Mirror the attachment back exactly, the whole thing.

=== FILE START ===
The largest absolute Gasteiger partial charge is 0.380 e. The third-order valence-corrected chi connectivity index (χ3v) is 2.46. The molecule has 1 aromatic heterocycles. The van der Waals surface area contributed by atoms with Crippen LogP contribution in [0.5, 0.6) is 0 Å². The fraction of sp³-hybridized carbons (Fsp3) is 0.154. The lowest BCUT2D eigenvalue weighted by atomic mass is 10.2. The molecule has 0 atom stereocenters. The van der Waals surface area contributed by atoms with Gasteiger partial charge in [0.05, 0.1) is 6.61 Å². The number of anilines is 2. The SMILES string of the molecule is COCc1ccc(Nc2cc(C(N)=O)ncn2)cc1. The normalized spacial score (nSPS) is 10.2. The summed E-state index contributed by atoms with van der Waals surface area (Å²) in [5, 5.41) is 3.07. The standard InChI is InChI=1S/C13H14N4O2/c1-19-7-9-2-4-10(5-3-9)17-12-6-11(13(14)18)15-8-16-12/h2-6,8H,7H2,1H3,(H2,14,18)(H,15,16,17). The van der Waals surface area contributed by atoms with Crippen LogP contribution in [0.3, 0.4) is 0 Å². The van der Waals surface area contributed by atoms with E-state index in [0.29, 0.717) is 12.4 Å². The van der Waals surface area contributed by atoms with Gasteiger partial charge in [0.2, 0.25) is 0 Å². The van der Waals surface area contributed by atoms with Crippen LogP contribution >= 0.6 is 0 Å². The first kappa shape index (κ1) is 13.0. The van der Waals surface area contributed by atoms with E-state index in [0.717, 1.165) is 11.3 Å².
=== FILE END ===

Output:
The largest absolute Gasteiger partial charge is 0.380 e. The third-order valence-corrected chi connectivity index (χ3v) is 2.46. The molecule has 1 aromatic heterocycles. The van der Waals surface area contributed by atoms with Crippen LogP contribution in [0.5, 0.6) is 0 Å². The fraction of sp³-hybridized carbons (Fsp3) is 0.154. The lowest BCUT2D eigenvalue weighted by atomic mass is 10.2. The molecule has 0 atom stereocenters. The van der Waals surface area contributed by atoms with Gasteiger partial charge in [0.05, 0.1) is 6.61 Å². The number of anilines is 2. The SMILES string of the molecule is COCc1ccc(Nc2cc(C(N)=O)ncn2)cc1. The normalized spacial score (nSPS) is 10.2. The summed E-state index contributed by atoms with van der Waals surface area (Å²) in [5, 5.41) is 3.07. The standard InChI is InChI=1S/C13H14N4O2/c1-19-7-9-2-4-10(5-3-9)17-12-6-11(13(14)18)15-8-16-12/h2-6,8H,7H2,1H3,(H2,14,18)(H,15,16,17). The van der Waals surface area contributed by atoms with Crippen LogP contribution in [0.3, 0.4) is 0 Å². The van der Waals surface area contributed by atoms with E-state index in [0.29, 0.717) is 12.4 Å². The van der Waals surface area contributed by atoms with Gasteiger partial charge in [0.2, 0.25) is 0 Å². The van der Waals surface area contributed by atoms with Crippen LogP contribution >= 0.6 is 0 Å². The first kappa shape index (κ1) is 13.0. The van der Waals surface area contributed by atoms with E-state index in [0.717, 1.165) is 11.3 Å².